Dear Lisa and Jenni, web
Please consider something that has been on my heart. That is the use of the word “queer.” Growing up in the midwest, this was a very derogatory word used synonymously with the word faggot. Many times I felt this word being used against me while being punched or spit upon.
Wow. We were shocked and saddened when we received this email. We named our project “Queer Way Round” because it seemed the best way to be inclusive to all readers in our community. Queer is quite the buzz word in San Francisco.
When used in a positive connotation, queer is an umbrella term to describe all non-straight people. It’s one syllable, and it certainly falls off the tongue easier than saying (take a deep breath ) lesbian, gay, bisexual, transgender, and questioning community (LGBTQ). We’ve seen the word queer used in mainstream TV shows like Queer Eye for the Straight Guy and Queer as Folk. And in academia,universities and bookstores appear to have embraced the term Queer Studies.
We asked our friends for advice. Our younger San Francisco friends loved the word for its inclusiveness. But gay friends from the East Coast and Europe said they would never use queer to describe themselves. Several older gay friends disapproved of the term because of the way it has been used in hate speeches, and one person even likened it to using the n-word for African Americans. As for our straight friends, they considered it only ok for gay people to use queer. In our Castro street bubble, Jenni and I didn’t realize that we used a word that remains still so controversial.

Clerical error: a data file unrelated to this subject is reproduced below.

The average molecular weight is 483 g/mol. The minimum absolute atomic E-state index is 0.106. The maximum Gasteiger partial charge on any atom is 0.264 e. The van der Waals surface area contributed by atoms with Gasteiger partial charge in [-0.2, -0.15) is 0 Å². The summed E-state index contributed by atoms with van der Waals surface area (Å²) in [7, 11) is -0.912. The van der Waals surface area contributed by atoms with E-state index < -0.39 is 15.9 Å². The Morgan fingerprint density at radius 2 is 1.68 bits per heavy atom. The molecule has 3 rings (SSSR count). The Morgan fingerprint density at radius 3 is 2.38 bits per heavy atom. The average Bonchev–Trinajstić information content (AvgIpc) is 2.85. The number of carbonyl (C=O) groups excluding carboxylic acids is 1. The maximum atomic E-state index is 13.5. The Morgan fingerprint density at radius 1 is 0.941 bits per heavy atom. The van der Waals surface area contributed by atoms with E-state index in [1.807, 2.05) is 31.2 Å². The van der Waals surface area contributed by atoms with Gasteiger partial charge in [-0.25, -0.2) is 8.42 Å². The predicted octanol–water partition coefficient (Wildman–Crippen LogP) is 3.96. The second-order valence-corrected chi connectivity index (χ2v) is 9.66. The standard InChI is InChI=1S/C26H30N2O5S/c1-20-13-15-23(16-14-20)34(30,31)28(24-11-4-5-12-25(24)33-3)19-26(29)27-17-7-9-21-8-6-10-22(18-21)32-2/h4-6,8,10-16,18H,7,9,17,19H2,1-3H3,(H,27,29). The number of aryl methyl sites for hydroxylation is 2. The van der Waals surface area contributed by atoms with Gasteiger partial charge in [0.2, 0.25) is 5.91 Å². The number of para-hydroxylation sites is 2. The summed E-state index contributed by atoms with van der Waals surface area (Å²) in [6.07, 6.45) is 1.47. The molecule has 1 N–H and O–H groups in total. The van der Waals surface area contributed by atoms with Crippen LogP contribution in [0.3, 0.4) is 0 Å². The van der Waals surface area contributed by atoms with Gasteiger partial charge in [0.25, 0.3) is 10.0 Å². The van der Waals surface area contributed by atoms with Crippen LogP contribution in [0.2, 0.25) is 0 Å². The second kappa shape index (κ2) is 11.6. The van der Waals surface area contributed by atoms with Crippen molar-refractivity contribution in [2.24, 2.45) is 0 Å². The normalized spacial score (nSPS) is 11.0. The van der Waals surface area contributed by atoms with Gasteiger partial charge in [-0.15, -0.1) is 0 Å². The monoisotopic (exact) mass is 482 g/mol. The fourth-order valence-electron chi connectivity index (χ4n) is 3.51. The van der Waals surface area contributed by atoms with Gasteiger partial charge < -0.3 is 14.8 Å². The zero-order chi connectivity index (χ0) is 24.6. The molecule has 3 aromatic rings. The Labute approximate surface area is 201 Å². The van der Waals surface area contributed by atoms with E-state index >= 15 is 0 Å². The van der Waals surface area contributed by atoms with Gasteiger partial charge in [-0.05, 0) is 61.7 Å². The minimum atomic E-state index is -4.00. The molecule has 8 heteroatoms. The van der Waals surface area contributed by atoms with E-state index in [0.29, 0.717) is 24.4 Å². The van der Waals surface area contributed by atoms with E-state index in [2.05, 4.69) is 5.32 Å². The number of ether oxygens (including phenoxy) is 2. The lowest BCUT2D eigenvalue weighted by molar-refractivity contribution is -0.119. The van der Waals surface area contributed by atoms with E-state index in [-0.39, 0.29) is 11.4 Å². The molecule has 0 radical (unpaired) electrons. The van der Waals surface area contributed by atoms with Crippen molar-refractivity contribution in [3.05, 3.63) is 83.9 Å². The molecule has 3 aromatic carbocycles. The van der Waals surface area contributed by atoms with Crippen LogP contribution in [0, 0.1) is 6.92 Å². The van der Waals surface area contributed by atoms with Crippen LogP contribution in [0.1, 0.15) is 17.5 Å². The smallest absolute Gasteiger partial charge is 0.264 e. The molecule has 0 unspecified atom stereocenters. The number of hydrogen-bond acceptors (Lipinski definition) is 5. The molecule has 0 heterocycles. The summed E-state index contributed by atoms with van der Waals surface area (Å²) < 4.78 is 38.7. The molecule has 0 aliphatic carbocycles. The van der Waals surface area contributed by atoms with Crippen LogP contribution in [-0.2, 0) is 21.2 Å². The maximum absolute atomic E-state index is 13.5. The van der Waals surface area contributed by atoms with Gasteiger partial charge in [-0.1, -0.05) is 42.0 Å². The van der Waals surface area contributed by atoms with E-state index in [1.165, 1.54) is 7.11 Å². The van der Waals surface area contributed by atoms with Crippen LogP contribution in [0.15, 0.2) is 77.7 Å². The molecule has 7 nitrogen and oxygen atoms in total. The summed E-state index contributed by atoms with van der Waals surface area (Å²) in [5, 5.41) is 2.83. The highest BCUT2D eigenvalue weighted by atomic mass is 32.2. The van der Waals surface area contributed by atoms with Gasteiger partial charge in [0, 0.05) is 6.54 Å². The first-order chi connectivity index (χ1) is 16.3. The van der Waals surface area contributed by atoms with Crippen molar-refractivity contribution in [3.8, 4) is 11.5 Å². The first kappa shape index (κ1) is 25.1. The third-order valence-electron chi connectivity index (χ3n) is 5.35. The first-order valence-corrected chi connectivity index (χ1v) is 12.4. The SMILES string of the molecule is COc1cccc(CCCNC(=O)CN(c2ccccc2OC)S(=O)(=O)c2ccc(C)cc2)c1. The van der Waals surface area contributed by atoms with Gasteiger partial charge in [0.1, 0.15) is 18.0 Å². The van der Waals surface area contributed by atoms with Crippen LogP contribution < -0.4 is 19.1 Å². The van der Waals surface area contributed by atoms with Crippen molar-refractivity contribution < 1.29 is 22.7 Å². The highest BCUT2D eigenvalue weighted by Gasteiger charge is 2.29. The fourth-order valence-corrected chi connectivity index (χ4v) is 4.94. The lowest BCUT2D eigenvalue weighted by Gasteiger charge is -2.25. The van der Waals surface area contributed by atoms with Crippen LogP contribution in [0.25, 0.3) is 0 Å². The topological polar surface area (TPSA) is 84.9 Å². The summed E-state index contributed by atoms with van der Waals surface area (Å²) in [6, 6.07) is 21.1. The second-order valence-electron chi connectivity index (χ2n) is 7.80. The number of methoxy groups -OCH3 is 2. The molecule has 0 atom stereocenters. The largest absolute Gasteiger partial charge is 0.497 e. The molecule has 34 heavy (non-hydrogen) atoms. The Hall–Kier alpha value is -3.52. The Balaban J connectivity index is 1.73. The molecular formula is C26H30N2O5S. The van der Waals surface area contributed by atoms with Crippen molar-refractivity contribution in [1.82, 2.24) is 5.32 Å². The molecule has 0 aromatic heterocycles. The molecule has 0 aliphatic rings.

So, I decided to research the origin of the word queer…
The word first appeared in the 16th Century from the German root quer, meaning “across, at right angle, diagonally or transverse”. Queer has generally meant “strange”, “unusual”, or “out of alignment”. It might refer to something suspicious or “not quite right.” In the 19th Century the first early recorded usages of the word appeared to describe sexual deviance. For most of the 20th Century, queer has been used as a derogatory term for effeminate gay males.
The re-claiming of the term queer is most often noted to have started through an activist organization formed in 1990 called Queer Nation. In a call to action, they distributed a document called “Queers Read This” at New York Gay Pride to “bash back” against homophobia. With an in-your-face-militant approach, they used the popular slogan, “We’re here, We’re queer. Get used to It.” While their slogans were shocking to hear, they gained power and attention from the word.
So, I have to wonder…As a community, are we so familiar with self-depreciation that we feel comfortable using hate words? Or should we all start wearing t-shirts that say queer to take a stand? I’m not sure, but for our project we decided to go along with a new title that is accepted more easily internationally. We chose the title Out and Around: Stories from a Not-So Straight Journey. We’ll be moving QueerWayRound.com to OutandAround.com in upcoming weeks. We’re activists at heart, but we’re also preparing ourselves to leave the gayborhood of San Francisco to explore the Not-Always-Queer-Friendly Nation.
Would you use the word queer? Please share your thoughts with us…